The Catholic Church in Vermont, since it is made up of Vermonters, reflects all of these issues. Obviously, then, the Catholic Church in Vermont faces challenges and has opportunities that must be met and seized that the universal law of the Church could not have imagined.
One might just decide to leave each scattered little population center to work things out for itself. The ensuing chaos is not hard to imagine, but it is very hard to imagine that this would create a meaningful Catholic presence in the state as a whole. Besides, such “congregationalism” is absolutely antithetical to the very meaning of “catholic.”
So a synod is necessary:
‐ to assure that every section of this “scattered” diocese is heard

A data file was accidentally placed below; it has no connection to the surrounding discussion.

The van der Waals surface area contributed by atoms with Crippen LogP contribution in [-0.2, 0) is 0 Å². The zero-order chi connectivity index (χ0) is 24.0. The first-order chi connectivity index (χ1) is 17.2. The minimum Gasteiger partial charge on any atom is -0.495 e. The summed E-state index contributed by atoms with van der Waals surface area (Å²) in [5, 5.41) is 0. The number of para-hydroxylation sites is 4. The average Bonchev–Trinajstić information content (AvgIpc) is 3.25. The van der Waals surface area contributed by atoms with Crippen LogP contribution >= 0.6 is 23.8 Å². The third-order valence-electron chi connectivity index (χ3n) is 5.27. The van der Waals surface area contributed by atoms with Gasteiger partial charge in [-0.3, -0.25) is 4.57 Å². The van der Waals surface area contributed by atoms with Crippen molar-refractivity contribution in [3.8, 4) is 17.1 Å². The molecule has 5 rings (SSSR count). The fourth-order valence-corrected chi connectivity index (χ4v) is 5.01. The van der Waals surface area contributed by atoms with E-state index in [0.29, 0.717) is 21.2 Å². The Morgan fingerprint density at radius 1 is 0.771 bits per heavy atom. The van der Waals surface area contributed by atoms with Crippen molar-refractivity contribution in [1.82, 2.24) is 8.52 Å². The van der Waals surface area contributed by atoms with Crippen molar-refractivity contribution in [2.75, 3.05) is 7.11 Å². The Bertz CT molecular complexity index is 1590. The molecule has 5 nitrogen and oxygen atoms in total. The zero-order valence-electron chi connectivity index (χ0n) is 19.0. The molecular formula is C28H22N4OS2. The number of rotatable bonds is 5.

‐ that the religious needs of every section are met
‐ that the pastoral priorities of the diocese as a whole are clearly laid out
‐ that lines of communication and responsibility are well defined
‐ to draw up fair and uniform policies for the allocation of assets – money, personnel, buildings
‐ to define criteria for the creation, modification or closure of any Church ministries.
A synod is big business. Its work will touch every single one of us. We should watch its work, support its outcome and pray for universal wisdom and charity.
For more information on Father Mattison’s parish, go to christoursaviorvt.com.
OrdinationBURLINGTON-- Burlington Bishop Christopher J. Coyne will ordain Deacon Joseph J. Sanderson to the Roman Catholic priesthood on Saturday, June 17, at 10 a.m. at St. Joseph Co-Cathedral in Burlington.
The ordination will be a special time for clergy to meet in a spirit of fraternity and camaraderie, as they, along with the faithful of the Diocese of Burlington, celebrate the Mass of Ordination to the Priesthood.